Recent advances in medicine and technology are now reshaping what it means to be deaf in America. Children who could never hear a sound are now adults who can hear everything. That's having a dramatic impact on the nation's historic deaf schools as well as the lives of people.

Any idea how many calories are in a 64-ounce double gulp soda from a convenience store? 800, how about one of those big cookies? For a society fixated on weight-loss, very few of us know how many calories we’re taking in and what is a calorie, after all? You can’t see taste, or smell them, but they are everywhere. Your brain knows if you’re getting too much or too little. And the more you take in, the more the food industry makes.

Environmental groups in New Hampshire and Maine want the EPA to investigate sulfur dioxide emissions at a power plant in Portsmouth.

Sierra Club chapters in the two states are mounting a petition drive.

It asks the EPA to look into the possible effect of the emissions on asthma cases in the Seacoast regions of the two states.

The groups contend that sulfur dioxide emitted by the Schiller Plant could be adding to respiratory illnesses, especially in Maine.

But Martin Murray, spokesman for PSNH says that an examination of the plant isn't necessary.

<a href="http://www.flickr.com/photos/mrd00dman/2358726807/">MrdOOdman</a> / Flickr

A new nationwide study released today/Tuesday ranks Coos County as the least healthy county in the state. NHPR’s Chris Jensen reports.

Adjusting to the shift...at home

Apr 2, 2012
Photo by Zophos via Flickr Creative Commons

Holyoke, Massachusetts has a rate of childhood obesity much higher than the national average, especially within its considerable Puerto Rican community.

Karen Brown reports on how a community center is enacting change for this population in a three part series. In this story, a 9 year-old finds herself in a house now full of healthy food and surrounded by adults encouraging her to ride her bike instead of watching TV. But with a lack of sidewalks, a high rate of neighborhood crime, and the odds seemingly stacked against her, can the balance truly be shifted in her favor?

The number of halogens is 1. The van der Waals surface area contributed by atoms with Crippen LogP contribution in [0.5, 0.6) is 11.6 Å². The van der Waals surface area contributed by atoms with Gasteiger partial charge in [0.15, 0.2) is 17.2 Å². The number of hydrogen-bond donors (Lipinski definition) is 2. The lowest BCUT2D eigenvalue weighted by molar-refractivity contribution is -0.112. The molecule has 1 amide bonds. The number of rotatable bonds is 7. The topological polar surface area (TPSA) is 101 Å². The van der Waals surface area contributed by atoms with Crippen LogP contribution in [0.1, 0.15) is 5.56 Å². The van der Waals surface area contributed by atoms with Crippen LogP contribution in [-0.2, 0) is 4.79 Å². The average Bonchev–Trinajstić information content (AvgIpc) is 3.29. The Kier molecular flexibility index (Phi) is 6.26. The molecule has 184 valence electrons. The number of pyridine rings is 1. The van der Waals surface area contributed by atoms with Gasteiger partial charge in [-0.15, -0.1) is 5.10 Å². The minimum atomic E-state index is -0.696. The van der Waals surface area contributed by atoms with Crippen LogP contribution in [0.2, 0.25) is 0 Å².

Obama’s war on Alzheimer’s, last year, the president signed the national Alzheimer’s project act – which set in motion a plan to combat the degenerative disease that currently affects more than 5 million Americans, and costs more than two-hundred billion dollars in health-care costs.  Going forward, the financial stakes are even higher: the Alzheimer’s association projects the disease will cost the US over one-trillion dollars by the year 2050.   Now, a final draft of the Alzheimer’s initiative aims to curb those costs with ambitious benchmarks, which is making waves in the medical communit

Childhood obesity has become a public health crisis in America – and one of first lady Michelle Obama’s main causes. More than thirty percent of all children in America -- about 11 million -- are considered clinically overweight or obese. In Holyoke, Massachusetts, which has many Puerto Rican and low-income residents, the problem is even worse than the national average. In the first of a series, Karen Brown reports how one community health center is trying to reverse this trend.

 

Surgical procedures that are commonly used to help obese people lose weight can also dramatically improve — even reverse — diabetes, according to two studies released Monday.

Tim Ferree of Macedonia, Ohio, struggled with his weight for years. He knew his out-of-control blood sugar would eventually cause serious problems.

"You're looking at losing your vision, losing your feet, having problems with your kidneys, going blind — you know, heart disease, strokes," Ferree said.